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Celebrating Georg Fülberth on his eightieth birthday



Ingar Solty,

CC BY-SA 3.0, Sven Teschke

On 23 September 1939, Sigmund Freud died in London. Two days later, 80 years from today, Georg "Schorsch" Fülberth, prof. emeritus of political science, was born in Darmstadt. Coincidence? Well, yes, of course. Totally. In fact, to a certain extent Fülberth represents a kind of antithesis to Freud. And he is at least twice as funny.

When I went to the University of Marburg to study in the winter semester of 1999–2000, it was because Fülberth taught there. I was not one of a kind. There were plenty of us. During orientation week I bumped into two of my future co-authors, David Salomon and Stefan Schmalz.

"Why are you here?"

"Fülberth, Kühnl, Deppe. And you?"

"Fülberth, Kühnl, Deppe."

All three of them were Marxists. All three of us would become Marxists. At the time, the University of Marburg was Germany’s York University or SOAS.

Fülberth we knew mainly because of his lucid columns and articles in the monthly journal konkret, which one commentator once eloquently defined as "a bourgeois lefty journal in which, over time, the lefty part has become smaller and smaller and the bourgeois part bigger and bigger." Others said konkret was the journal where Der Spiegel journalists writing under pseudonyms used to rid themselves of pent-up anger and political dissatisfaction.

In any case, Fülberth was not only a strange creature in konkret, he was also a strange creature in academia. He was completely devoid of any kind of professorial pretentiousness and academic airs and graces. He also just didn't give a rat's ass about being cited by other scholars or being invited to write for the bourgeois media. It was the truth and the argument he cared about—quit your bullshit!

The first university course I ever attended was Georg Fülberth's "Political Economy of State Budgets from Adam Smith to Friedrich August Hayek". It started on Monday at 9:00. Fülberth revealed that he traditionally chose this time and day for one of his courses in order to ensure that people really wanted to attend it. The first thing Fülberth did when starting the semester was to turn on the light, remarking that "this is a service university now and this is my first service to you." The first time a student addressed him as "Professor Fülberth", he looked around bewildered (and man, can he look bewildered!), pulled out his wallet, passed around his German  ID card, asked whether anyone saw the title "professor" or "doctor" next to his name, and explained that from now on any kind of undemocratic gestures of subordination were forbidden. From now on he was "Herr Fülberth", and later just "Schorsch".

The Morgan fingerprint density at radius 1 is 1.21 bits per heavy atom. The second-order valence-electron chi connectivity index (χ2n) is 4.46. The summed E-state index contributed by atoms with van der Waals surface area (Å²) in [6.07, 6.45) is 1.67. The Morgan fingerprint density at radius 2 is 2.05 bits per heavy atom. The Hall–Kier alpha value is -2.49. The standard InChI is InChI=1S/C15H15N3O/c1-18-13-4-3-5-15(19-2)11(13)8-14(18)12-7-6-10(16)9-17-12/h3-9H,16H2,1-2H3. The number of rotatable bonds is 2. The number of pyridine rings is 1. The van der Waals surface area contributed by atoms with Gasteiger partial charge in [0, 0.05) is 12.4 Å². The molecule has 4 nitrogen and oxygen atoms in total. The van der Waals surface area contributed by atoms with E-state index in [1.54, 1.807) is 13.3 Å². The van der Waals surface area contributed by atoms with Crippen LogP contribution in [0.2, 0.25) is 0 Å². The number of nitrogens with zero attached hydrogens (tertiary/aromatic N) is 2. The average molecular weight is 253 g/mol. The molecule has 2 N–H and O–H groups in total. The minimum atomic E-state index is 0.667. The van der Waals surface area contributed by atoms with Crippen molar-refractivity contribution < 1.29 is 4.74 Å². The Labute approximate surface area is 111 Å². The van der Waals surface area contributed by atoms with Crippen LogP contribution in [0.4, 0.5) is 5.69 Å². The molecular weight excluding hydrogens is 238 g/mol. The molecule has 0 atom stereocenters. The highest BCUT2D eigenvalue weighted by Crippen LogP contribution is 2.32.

But to come back to the reincarnation question: is Fülberth really not the humorous reincarnation of Sigmund Freud? Well, for me he was Freud's dialectical sublation. When I came to Marburg, I still had the Frankfurt School in my backpack—and a lot of Freud. It took me a long time to recognize the difference. For instance, in Frank Deppe's seminar's I gave presentations on Adorno (etc.) thrice. The first two times I was outraged that Deppe, whom I respected tremendously, suddenly said: "Yes, that's good etc., but weren't Horkheimer and Adorno the left wing of the organic intellectuals of the bourgeoisie?" How dare he! Fülberth, on the other hand, would just nod, smile, and say: "Ah, you're reading Adorno! Uh-uh!", surely thinking to himself: "He'll grow up eventually! (And if not, it doesn't matter because the working class will liberate itself and us! Not these types.)"

With regards to the healing process from culturalist (ultra-)leftism and esoteric theoretical abstractionism, Fülberth was our man. He took the "historical" in "historical materialism" just as seriously as the "materialism." Like very few—in the broadest sense—Marxist and Marxian theorists in Germany at the time, he focused on political economy and real-concrete socialist labour movement history. His numerous books include both histories of the German labour movement and the SPD, comparative analyses of the Communist Party of Germany (KPD) and the German Communist Party (DKP), comparative historiographies of the two German states and of Germany after reunification, as well as several monographs on the political economy of capitalism and socialism. His love of history went so far that we not only cooperated with him on the new historical-critical Marx-Engels-Gesamtausgabe volume including the letters to and from Marx and Engels stretching from November 1888 to September 1889 (occasionally silly work which included visits to the New York Public Library in order to check whether the pen colour was really the one indicated by the first transcriber); we also conducted local history projects on various districts of the city of Marburg and things like that. In fact, Fülberth knows Marburg so well that his six-hour tours of the city are legendary.